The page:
Analyzing the considerable cost and pain associated with this ridiculous endeavor, some might wonder “why bother?” The reason is that chicks dig scars and you will amass an impressive scab collection.

      BTW: I’ll trade you a ‘slightly used’ mountainbike for your Anchutz target rifle if you are interested.

  5. Edith
    I requested to receive all comments and I was wondering if you were seeing an increasing number of bogus emails supposedly from WordPress, Subject line re: (various blogs that have been posted). When opened the message appears to be in hieroglyphics. Of course I just delete them, but was wondering if you know of a way to filter them out before they hit my inbox. I think you must because they do not show up on the RSS feed. Thanks!


    • rikib,

      Yes, we’ve had a dramatic increase in spam. Fortunately, these get caught in our spam filter. Remember how several people complained about having to log in to post a comment? Well, that was done to stop spam. These spams are submitted by automatic programs, and they don’t have a problem making submissions because we don’t require logging in to post a comment. If we did, they would go away.


      • Edith,
        Why don’t we require some type of log in. I know I don’t normally, because my name is already prefilled. I would have no problem with logging in if that kept spammers off the blog. Maybe you should take a poll of the blog users.


      • Edith
        I really don’t understand why people are so opposed to logins to posting comments. If you want to make a comment then stand behind it. Just my opinion.


  6. Besides responding to your latest article, I didn’t know how to submit a question. I had corresponded with your group back last Fall and came to the conclusion that the Benjamin Discovery was what I “needed” (right Whacky Wayne?). You all gave terrific advice. Am assuming that gun is still a good choice. Was trying to search for those articles but had no success, particularly the advice regarding pellets for the Disco. Do you have any particular recommendation for Disco pellets? Am going to finally cut loose and order it. Seems like the Pyramyd folks are on vacation today when called. Thanks in advance.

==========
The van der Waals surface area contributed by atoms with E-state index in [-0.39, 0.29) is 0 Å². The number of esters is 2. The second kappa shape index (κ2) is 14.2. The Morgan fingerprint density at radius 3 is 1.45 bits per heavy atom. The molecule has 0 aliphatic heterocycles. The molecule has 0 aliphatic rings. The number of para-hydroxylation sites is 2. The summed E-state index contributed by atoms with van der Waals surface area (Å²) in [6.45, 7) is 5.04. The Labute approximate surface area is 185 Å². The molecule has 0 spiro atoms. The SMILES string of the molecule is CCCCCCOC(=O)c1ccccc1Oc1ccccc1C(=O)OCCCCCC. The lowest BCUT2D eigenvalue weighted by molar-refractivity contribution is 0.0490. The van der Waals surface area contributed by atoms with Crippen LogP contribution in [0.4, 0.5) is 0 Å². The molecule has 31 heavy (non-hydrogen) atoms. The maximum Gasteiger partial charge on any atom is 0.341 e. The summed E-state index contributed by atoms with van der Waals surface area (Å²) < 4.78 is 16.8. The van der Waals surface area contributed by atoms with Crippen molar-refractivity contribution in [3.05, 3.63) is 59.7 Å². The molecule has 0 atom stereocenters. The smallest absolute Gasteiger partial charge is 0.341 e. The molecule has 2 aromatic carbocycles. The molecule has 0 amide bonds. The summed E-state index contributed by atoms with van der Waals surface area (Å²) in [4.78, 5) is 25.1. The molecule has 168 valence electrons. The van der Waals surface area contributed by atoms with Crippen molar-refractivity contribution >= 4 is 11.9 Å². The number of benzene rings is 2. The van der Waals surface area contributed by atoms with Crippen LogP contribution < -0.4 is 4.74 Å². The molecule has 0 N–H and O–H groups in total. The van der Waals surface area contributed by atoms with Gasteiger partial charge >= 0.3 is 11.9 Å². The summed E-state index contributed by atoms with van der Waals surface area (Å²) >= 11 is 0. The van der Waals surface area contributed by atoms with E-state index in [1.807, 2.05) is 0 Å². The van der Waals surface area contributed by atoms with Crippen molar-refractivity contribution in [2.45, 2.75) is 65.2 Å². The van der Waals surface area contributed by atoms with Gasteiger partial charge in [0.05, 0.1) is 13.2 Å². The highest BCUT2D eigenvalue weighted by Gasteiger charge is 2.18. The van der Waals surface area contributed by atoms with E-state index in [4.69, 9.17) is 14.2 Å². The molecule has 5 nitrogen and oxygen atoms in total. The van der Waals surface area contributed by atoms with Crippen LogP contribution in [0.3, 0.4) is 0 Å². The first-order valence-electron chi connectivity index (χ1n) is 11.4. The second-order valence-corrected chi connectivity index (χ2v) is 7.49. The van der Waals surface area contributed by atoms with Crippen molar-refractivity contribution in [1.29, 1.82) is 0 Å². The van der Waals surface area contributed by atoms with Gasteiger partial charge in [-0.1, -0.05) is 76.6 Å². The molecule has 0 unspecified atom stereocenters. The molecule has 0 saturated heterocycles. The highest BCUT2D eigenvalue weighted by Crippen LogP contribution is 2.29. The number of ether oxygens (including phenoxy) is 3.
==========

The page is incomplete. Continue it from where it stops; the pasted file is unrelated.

BTW, can you get search results from the replies given on your blog, and how?

    • Ccobbster

      What caliber Discovery did you get? Mine is .177 and it likes Crosman Premier Lights in the cardboard box. I lubricate the pellets with Whiscombe Honey, which is 2 parts Hoppes gun oil and 1 part STP oil treatment. CP heavies shoot good too, but not as good as the lights. Also I had to clean my barrel with JB’s nebcc before I got one hole groups.

      Some pellets just don’t load well in my Discovery. If you have to bend the pellet all to Heck trying to chamber it, it is not going to shoot well. As always, your experience may be different than mine owing to variance in tolerances between rifles.

      The Discovery is an excellent choice for an air rifle. I have many airguns and the Disco is one of my favorites.

      If sound is an issue for you, I heartily endorse the TKO muzzlebrake.

  7. I received my s.a.177 last week.this gun instantly became my favorite b.b. pistol.I put my gun through the same test that you guys have. Guess what? I am very pleased to say that I have come up with the same results!!!!!I also added a walther universal laser,and I have to say;”this is one sexy lookin’& straight shootin’ pistol.thanks for testing out this quality pistol from umarex,YOU’RE OPINION IS HIGHLY VALUED IN MY BOOK.now all this gun needs is spare mags,fake suppressor & a good holster…HELP….

  8. I screwed up and posted this on yesterday’s blog. Had too many windows open, wasn’t keeping track of where I was 🙁 .

    Any ideas for a pistol scope out there? I’ve search through PA’s site, not sure what I would really need a lot of scopes out there. I would be mounting it to a 2240 with dovetail mounts. This is a bolt action pistol so I need clearance. I would not be shooting from much more than maybe 35′, I don’t believe. Any suggestions would be appreciated. Thanks!

    rikib 🙂